Vice President of Quality, Autoliv
What attracted you to the auto industry? I started my career in the aerospace industry. It was really exciting because it was highly technical and very challenging. But after about seven years, we went through the downturn. I had an opportunity to design and build airbags for the automotive industry. And that was really exciting to be able to save lives.
First automotive job: Product design engineer for modular airbags at Morton International, which is now Autoliv
Big break: When I was plant manager for the Autoliv-Morton auto facility [in 1999], we had decided to implement lean manufacturing. We called it the AutoLiv production system, and it was based on the Toyota Production System. We had help from a customer, but as a management staff, we had to figure out, what is lean manufacturing, and how do we apply it? It was challenging. We made a lot of mistakes along the way, but the sense of accomplishment as an entire team, as an entire staff, is one of the most rewarding things I've had in my career.
We won the Shingo Prize, which recognizes excellence in manufacturing. What we accomplished was amazing - 90 percent reduction in quality issues, 50, 60, 70 percent improvement in efficiency. It was probably the most cohesive and most functional team that I've been a part of.
What is the major challenge you've faced in your career? Our company's commitment to quality balanced with the extreme pressure in the automotive industry to cut cost and weight. Sometimes it means we have to make decisions where we don't get business, and that's tough. But you have to stick up for what you think is right personally and then as a company. One thing that's good in Autoliv is I've never had that conflict of what I thought was right and what the company thought was right, but it is a conflict in the industry.
Who has had the biggest influence on your career? Mike Ward, former president of Autoliv Americas. He was my boss about four or five different times, and he was the first one to get me into operations. In my initial career, I always thought of myself as an engineer, technical, doing the analyses. He convinced me to take a position in the plant, and I loved it.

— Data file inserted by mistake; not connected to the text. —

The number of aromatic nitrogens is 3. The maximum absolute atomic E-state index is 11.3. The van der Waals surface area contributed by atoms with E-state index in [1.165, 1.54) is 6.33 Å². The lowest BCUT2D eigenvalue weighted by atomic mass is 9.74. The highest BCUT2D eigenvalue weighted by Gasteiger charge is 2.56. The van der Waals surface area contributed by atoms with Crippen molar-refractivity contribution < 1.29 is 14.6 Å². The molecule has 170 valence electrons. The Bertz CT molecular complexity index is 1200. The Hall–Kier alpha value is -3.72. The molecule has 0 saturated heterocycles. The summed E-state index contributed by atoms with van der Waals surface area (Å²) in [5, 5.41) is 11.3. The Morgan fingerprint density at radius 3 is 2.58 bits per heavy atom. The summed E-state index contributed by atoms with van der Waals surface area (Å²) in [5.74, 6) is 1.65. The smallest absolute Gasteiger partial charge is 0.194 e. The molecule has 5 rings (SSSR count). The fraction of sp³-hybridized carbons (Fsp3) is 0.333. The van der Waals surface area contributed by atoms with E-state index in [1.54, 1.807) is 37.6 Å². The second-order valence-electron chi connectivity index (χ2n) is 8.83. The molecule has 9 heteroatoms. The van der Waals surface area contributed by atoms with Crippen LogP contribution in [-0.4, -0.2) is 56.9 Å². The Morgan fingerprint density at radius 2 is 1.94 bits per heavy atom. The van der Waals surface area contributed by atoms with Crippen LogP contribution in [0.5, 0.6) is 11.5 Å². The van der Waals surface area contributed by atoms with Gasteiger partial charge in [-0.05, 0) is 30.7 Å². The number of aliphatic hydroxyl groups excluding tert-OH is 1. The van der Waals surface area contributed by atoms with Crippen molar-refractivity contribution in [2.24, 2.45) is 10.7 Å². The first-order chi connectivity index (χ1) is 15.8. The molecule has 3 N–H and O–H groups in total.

What should be done to encourage women to enter the auto industry? It starts with high school. How do we get young women interested in math and science? How do we get them to pursue degrees such as that in college, and then, how do we convince them that this is really a friendly environment for women? It's a tough environment, but it's a tough environment for everyone, not just women. But it's a rewarding business.
Tell us about your family. I have a husband. I've been married to him for a lot of years. I have one son. He's 21. My husband was also a mechanical engineer. He actually put in a large number of the facilities at our Promontory, Utah, location, which is where we produce propellant. As our son started to get a little older, I was a plant manager. My husband was working, and it was just too much. So he decided to be a stay-at-home dad and take care of our son. That's allowed me to move in my career. My son is following in his mom and dad's footsteps as a mechanical engineer. He goes to Kettering University.
What's your favorite weekend activity? Fishing, boating, ATV riding, snow skiing.
When and where was your last vacation? France. It was September of last year. My husband and I went to Normandy and Paris.
What advice would you give your child? Always be honest and upfront in all your dealings.